Oil prices jump as US bans Russian crude imports

The move is part of efforts to intensify sanctions against the world's second-largest energy exporter for its attack against Ukraine

West Texas Intermediate, the gauge that tracks US crude, jumped as President Joe Biden spoke about the US reponse to Russia's invasion of Ukraine. AFP
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Oil prices surged past $130 a barrel on Tuesday, their highest since 2008, after President Joe Biden announced that the US would ban crude, gas and coal imports from Russia, intensifying its sanctions on the world's second-largest energy exporter after its military offensive in Ukraine.

Brent, the global benchmark for two thirds of the world's oil, hit $131.28 a barrel, and West Texas Intermediate – the gauge that tracks US crude – jumped to $126.74 at 8.12pm UAE time.

The US move is part of Washington's strategy to try to freeze Russia out of markets and isolate its economy.

“The United States is targeting the main artery of Russian economy,” Mr Biden said on Tuesday.

“We will not be part of subsidising [Russian President Vladimir] Putin’s war.”

Russia supplies about 40 per cent of Europe's gas, while its crude accounts for about 3 per cent of US oil imports, equal to about 200,000 barrels a day.

The European allies of the US have not announced a similar ban on Russian oil. However, the UK is expected to announce a gradual ban on Russian oil imports later today but exclude gas supplies, Politico reported quoting Whitehall sources.

"The unilateral aspect of that is the most important as far as markets are concerned, which is why oil prices are only 5 per cent to 6 per cent higher today, rather than 15 per cent to 20 per cent," said Craig Erlam, a senior market analyst at Oanda.

"Still, it's a bold move from the US, even if Russian imports make up a relatively small number. It's another step towards the West turning its back on Russia and leaving it isolated in the world. Europe's move will be slower but the debt raising is a big first step towards something similar."

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On Monday, Russia said it retains the option to cut natural gas supplies to Europe through the Nord Stream 1 pipeline if the US and its EU allies ban its crude imports.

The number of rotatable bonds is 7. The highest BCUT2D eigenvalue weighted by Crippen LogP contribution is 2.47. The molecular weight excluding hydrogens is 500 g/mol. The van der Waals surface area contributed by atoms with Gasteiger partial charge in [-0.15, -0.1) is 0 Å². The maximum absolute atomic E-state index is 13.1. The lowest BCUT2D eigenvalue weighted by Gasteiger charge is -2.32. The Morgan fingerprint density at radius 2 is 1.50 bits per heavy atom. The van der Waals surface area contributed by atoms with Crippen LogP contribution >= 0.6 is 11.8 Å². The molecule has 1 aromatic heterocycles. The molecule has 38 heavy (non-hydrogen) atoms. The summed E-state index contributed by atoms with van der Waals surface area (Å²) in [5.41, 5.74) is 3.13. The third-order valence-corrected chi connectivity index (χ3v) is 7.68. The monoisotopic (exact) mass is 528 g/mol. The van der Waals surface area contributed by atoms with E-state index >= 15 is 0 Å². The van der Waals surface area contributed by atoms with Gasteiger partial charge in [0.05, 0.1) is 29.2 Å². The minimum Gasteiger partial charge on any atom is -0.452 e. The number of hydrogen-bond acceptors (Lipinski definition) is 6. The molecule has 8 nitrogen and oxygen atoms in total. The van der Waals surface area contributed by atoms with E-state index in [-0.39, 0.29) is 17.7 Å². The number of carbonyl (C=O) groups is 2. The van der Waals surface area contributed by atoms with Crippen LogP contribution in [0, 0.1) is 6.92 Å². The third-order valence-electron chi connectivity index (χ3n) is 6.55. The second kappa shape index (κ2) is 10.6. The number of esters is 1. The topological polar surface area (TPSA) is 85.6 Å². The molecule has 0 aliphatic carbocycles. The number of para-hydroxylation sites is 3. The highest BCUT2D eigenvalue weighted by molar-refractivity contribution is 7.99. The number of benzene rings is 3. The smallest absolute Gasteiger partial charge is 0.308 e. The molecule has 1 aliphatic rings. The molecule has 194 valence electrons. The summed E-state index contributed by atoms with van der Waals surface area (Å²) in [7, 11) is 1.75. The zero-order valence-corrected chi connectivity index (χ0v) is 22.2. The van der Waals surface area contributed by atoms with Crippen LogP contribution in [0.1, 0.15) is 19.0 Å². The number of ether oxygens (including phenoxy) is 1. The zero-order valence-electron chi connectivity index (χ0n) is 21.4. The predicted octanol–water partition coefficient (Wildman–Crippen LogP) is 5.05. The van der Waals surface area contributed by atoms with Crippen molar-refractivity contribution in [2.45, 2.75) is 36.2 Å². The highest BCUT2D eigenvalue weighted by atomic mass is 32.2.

Such a move would shake energy markets further and exacerbate inflationary pressures globally.

Russia could stop the flow of gas through pipelines from the country to Germany after Berlin decided to stop the opening of the new Nord Stream 2 pipeline, Russian Deputy Prime Minister Alexander Novak, who is also in charge of energy affairs said in a televised speech on Monday.

“We understand that in connection with the unfounded accusations against Russia regarding the energy crisis in Europe and the imposition of a ban on Nord Stream 2, we have every right to take a mirror decision and impose an embargo on gas pumping through the Nord Stream 1 gas pipeline,” Mr Novak, formerly energy minister, said.

“So far, we are not making this decision. No one will benefit from this. Although European politicians are pushing us to this with their statements and accusations against Russia,” he said.

The Ukraine-Russia conflict and surge in oil prices to their highest level since 14 years, could have a “severe impact” on the global economy, the International Monetary Fund said last week.

An energy war will exacerbate inflationary pressures on the global economy where prices for food, commodities and metals have increased.

The UN index of food prices rose 4 per cent in February from January this year and was up 24 per cent from the same month a year ago, marking a record high.

Gold, the precious metal that is a traditional safe haven and hedge against inflation, jumped up to $2,076.0 an ounce on Tuesday on the Chicago Board of Trade at 7.57pm UAE time.

On Tuesday, the International Energy Agency's executive director Fatih Birol said the 61.7 million barrels of oil reserves released to the market by members of the Paris-based global energy authority last week only account for 4 per cent of its reserves.

In an interview with Bloomberg TV Mr Birol said the agency was ready to release more oil to the market to ease surging energy prices.

Last week, the IEA proposed a 10-point plan to reduce the EU’s reliance on Russian natural gas. The new proposals include halting new gas supply contracts with Russia, replacing Russian supplies and accelerating the introduction of renewable energy as well as increasing power generation from bio-energy and nuclear plants, among others.

Introducing minimum gas storage obligations to increase the resilience of the gas system, speeding up the replacement of gas boilers with heat pumps and accelerating energy efficiency improvements in building and industry are also included in the proposal.

In 2021, the EU imported 155 billion cubic metres of natural gas from Russia, which accounted for about 45 per cent of EU gas imports and close to 40 per cent of its total gas consumption.

The EU should seek alternative sources of supply from the US, Azerbaijan, Qatar and Algeria to replace the Russian gas, Mr Birol said last week.

EU gas imports from Russia graph
Updated: March 08, 2022, 9:03 PM
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